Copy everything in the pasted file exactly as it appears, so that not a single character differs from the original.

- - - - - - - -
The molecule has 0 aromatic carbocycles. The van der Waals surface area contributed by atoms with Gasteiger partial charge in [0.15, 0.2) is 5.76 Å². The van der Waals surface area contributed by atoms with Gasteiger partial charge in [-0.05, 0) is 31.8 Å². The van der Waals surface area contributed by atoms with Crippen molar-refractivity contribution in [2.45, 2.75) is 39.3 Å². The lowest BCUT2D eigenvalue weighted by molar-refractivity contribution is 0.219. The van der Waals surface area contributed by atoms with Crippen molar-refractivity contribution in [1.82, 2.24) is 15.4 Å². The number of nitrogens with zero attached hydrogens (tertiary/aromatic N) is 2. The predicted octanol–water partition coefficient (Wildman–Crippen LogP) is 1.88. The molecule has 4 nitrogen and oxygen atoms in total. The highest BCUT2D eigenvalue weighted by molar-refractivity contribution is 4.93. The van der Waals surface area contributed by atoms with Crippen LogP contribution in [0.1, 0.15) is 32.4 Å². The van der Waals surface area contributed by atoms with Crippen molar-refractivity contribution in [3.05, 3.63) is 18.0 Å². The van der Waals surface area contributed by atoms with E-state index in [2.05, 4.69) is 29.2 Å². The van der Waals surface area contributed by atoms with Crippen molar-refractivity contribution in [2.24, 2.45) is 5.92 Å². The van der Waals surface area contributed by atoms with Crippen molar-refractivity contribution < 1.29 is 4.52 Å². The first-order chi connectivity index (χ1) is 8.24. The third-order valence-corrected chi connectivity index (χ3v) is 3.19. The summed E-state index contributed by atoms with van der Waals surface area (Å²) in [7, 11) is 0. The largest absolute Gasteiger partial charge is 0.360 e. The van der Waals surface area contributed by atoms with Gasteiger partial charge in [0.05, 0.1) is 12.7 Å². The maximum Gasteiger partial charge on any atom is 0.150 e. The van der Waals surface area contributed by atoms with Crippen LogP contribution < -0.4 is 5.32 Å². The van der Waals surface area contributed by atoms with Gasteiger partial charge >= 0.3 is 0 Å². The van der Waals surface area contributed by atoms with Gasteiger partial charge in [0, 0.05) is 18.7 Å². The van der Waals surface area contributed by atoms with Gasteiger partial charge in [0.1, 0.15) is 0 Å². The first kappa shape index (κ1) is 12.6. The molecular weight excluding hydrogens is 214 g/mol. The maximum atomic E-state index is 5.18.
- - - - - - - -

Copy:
The molecule has 0 aromatic carbocycles. The van der Waals surface area contributed by atoms with Gasteiger partial charge in [0.15, 0.2) is 5.76 Å². The van der Waals surface area contributed by atoms with Gasteiger partial charge in [-0.05, 0) is 31.8 Å². The van der Waals surface area contributed by atoms with Crippen molar-refractivity contribution in [2.45, 2.75) is 39.3 Å². The lowest BCUT2D eigenvalue weighted by molar-refractivity contribution is 0.219. The van der Waals surface area contributed by atoms with Crippen molar-refractivity contribution in [1.82, 2.24) is 15.4 Å². The number of nitrogens with zero attached hydrogens (tertiary/aromatic N) is 2. The predicted octanol–water partition coefficient (Wildman–Crippen LogP) is 1.88. The molecule has 4 nitrogen and oxygen atoms in total. The highest BCUT2D eigenvalue weighted by molar-refractivity contribution is 4.93. The van der Waals surface area contributed by atoms with Crippen LogP contribution in [0.1, 0.15) is 32.4 Å². The van der Waals surface area contributed by atoms with Crippen molar-refractivity contribution in [3.05, 3.63) is 18.0 Å². The van der Waals surface area contributed by atoms with E-state index in [2.05, 4.69) is 29.2 Å². The van der Waals surface area contributed by atoms with Crippen molar-refractivity contribution in [2.24, 2.45) is 5.92 Å². The van der Waals surface area contributed by atoms with Crippen molar-refractivity contribution < 1.29 is 4.52 Å². The first-order chi connectivity index (χ1) is 8.24. The third-order valence-corrected chi connectivity index (χ3v) is 3.19. The summed E-state index contributed by atoms with van der Waals surface area (Å²) in [7, 11) is 0. The largest absolute Gasteiger partial charge is 0.360 e. The van der Waals surface area contributed by atoms with Gasteiger partial charge in [0.05, 0.1) is 12.7 Å². The maximum Gasteiger partial charge on any atom is 0.150 e. The van der Waals surface area contributed by atoms with Crippen LogP contribution < -0.4 is 5.32 Å². The van der Waals surface area contributed by atoms with Gasteiger partial charge >= 0.3 is 0 Å². The van der Waals surface area contributed by atoms with Gasteiger partial charge in [0, 0.05) is 18.7 Å². The van der Waals surface area contributed by atoms with Gasteiger partial charge in [0.1, 0.15) is 0 Å². The first kappa shape index (κ1) is 12.6. The molecular weight excluding hydrogens is 214 g/mol. The maximum atomic E-state index is 5.18.